Moreover, the Federal Board of Revenue (FBR) has already informed the finance ministry that it cannot achieve this year’s tax collection target of Rs2.381 trillion. It has estimated an Rs187 billion shortfall that will widen the annual budget deficit by the same amount.

Asrar Raouf, member of Inland Revenue of FBR recently said that the Finance Minister Dr Abdul Hafeez Shaikh was in the loop regarding declining revenues.

Published in The Express Tribune, November 27th, 2012.

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Reader Comments (14)

  • Polpot
    Nov 27, 2012 - 4:24AM

    “All hands in the cookie jar: Billions of rupees of taxpayer money untraceable”
    The graphic for this article shows a coin at the bottom of the jar.
    Of course that is artistic freedom, in reality there is no coin:)


  • Nov 27, 2012 - 6:49AM

    It is strange to know that Rs. 88.7 billion is untraceable during one quarter in the books of Federal government on the expenditure side.. it raises a question mark on the efficacy of the prevalent system of accounting/ monitoring . In modern days when systems are so streamlined that with the tip of a button total information can be made available such pathetic situation speaks the utter negligence/ carelessness on the part of concerned officials to ensure improvement . Such news/ facts reflects the state of affair and highly degrades the image of the Pakistani system and the apathy to improve.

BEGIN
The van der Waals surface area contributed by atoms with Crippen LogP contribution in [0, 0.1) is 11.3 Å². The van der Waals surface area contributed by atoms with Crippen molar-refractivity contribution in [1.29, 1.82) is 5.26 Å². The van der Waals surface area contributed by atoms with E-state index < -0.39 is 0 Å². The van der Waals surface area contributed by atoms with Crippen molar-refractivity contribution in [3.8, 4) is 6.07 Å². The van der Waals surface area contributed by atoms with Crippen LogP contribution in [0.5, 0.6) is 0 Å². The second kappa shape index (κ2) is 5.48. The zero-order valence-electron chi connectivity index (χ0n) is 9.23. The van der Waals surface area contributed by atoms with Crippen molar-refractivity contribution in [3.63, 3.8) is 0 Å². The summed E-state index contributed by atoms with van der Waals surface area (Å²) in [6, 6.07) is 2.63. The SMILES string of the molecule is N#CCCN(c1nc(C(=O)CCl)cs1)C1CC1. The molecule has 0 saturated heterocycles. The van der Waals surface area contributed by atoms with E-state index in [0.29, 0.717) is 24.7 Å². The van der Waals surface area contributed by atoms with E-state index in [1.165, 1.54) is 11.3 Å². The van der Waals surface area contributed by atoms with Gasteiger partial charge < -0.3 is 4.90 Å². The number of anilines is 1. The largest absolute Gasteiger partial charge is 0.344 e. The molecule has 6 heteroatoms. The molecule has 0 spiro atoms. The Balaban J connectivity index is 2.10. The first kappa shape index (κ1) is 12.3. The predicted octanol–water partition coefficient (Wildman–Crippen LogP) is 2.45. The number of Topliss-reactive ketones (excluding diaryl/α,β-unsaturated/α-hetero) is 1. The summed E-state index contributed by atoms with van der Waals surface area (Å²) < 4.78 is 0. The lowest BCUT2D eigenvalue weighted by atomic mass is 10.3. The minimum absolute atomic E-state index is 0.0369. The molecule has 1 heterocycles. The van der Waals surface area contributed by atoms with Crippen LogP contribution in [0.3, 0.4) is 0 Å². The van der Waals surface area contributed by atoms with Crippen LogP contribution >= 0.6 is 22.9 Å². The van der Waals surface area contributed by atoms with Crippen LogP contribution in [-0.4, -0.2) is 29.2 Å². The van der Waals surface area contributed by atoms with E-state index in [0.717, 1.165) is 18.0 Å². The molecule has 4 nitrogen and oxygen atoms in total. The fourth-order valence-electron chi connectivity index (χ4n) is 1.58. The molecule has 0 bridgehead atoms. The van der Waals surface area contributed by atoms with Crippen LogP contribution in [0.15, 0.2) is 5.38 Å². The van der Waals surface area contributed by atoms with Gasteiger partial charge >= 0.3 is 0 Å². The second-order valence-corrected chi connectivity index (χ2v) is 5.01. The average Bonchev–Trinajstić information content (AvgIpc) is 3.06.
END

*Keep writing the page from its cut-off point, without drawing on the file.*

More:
• Trippy Lucifer
    Nov 27, 2012 - 12:27PM

    Creativity and accounting don’t mix very well.


  • ishrat salim
    Nov 27, 2012 - 1:11PM

    Such irregularity should not be taken so lightly….this is criminal…the govt need money to fight election next year……poor people are dying everyday & the govt is spending tax-payers money left, right & center without giving account of expenditure….is this not criminal ? they show ignorance where such a big amount spent ? & the best part….yet we have people who supports the govt in power…exposing themselves as equal accomplice in such crime….


  • JS
    Nov 27, 2012 - 2:48PM

    And this is after the fact that they have doled out upto Rs50 billion of our taxes in the stupidity of BISP, Laptops, Yellow Cabs, Sasti Roti etc etc….


  • PS
    Nov 27, 2012 - 3:35PM



  • Parvez
    Nov 27, 2012 - 3:53PM

    @Polpot: You killed it ……. that was hilarious.


  • jay verma
    Nov 27, 2012 - 4:37PM

    No insult intended but Pakistani officials are just learning how to get the cookies. Our Indian politicos could teach how to vanish billions in a minute, how a snack seller could become owner of 50000cr (Ponty) and how marrying into a political family could make someone one of the most powerful in the world, not to talk how another marriage in the same family could make a unknown exporter jump to play in billions. Our desi mind has different set of mind for moral and honesty.


  • Out of the box
    Nov 27, 2012 - 7:16PM

    @Trippy Lucifer: This actually is Creative Accounting.


  • Zzzz
    Nov 27, 2012 - 9:39PM

    All i can say is Jeay Bhutto


  • Toba Alu
    Nov 27, 2012 - 10:07PM

    In the same period about Rs200 billion were printed. So at least the printing keeps pace with the magically disappearance. If you print faster you can let more Rs disappear magically. Aladdin is still alive, the only question is whether everyone will live happily ever after.


  • Incognito
    Nov 27, 2012 - 10:10PM

    Democracy is best corruption/looting.


  • Yusuf
    Nov 27, 2012 - 10:31PM

    Crap, I am a Taxpayer, I do not have a Money Return in My Retirement. 10% waste would pay Benefit to Tax Return Filers. Whats the Benefit of paying Tax in Pakistan.


  • Maslow
    Nov 27, 2012 - 11:38PM


    You seem to be an accomplice in the loot n plunder….